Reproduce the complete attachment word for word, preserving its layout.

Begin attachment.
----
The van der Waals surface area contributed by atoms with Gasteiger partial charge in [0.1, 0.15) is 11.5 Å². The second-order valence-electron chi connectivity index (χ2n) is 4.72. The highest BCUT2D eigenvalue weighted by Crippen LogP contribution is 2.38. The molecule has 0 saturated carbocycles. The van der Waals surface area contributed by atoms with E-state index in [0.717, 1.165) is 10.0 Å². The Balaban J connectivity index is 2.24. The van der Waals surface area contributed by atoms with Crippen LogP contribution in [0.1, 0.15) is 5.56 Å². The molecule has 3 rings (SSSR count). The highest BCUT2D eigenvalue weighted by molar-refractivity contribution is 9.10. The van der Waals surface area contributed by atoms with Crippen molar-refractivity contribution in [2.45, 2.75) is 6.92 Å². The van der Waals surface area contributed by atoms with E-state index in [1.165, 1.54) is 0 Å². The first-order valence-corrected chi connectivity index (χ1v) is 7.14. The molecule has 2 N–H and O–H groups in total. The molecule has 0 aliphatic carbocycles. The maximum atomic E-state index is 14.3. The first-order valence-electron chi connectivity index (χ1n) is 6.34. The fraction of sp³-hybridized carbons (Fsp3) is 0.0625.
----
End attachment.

The van der Waals surface area contributed by atoms with Gasteiger partial charge in [0.1, 0.15) is 11.5 Å². The second-order valence-electron chi connectivity index (χ2n) is 4.72. The highest BCUT2D eigenvalue weighted by Crippen LogP contribution is 2.38. The molecule has 0 saturated carbocycles. The van der Waals surface area contributed by atoms with E-state index in [0.717, 1.165) is 10.0 Å². The Balaban J connectivity index is 2.24. The van der Waals surface area contributed by atoms with Crippen LogP contribution in [0.1, 0.15) is 5.56 Å². The molecule has 3 rings (SSSR count). The highest BCUT2D eigenvalue weighted by molar-refractivity contribution is 9.10. The van der Waals surface area contributed by atoms with Crippen molar-refractivity contribution in [2.45, 2.75) is 6.92 Å². The van der Waals surface area contributed by atoms with E-state index in [1.165, 1.54) is 0 Å². The first-order valence-corrected chi connectivity index (χ1v) is 7.14. The molecule has 2 N–H and O–H groups in total. The molecule has 0 aliphatic carbocycles. The maximum atomic E-state index is 14.3. The first-order valence-electron chi connectivity index (χ1n) is 6.34. The fraction of sp³-hybridized carbons (Fsp3) is 0.0625.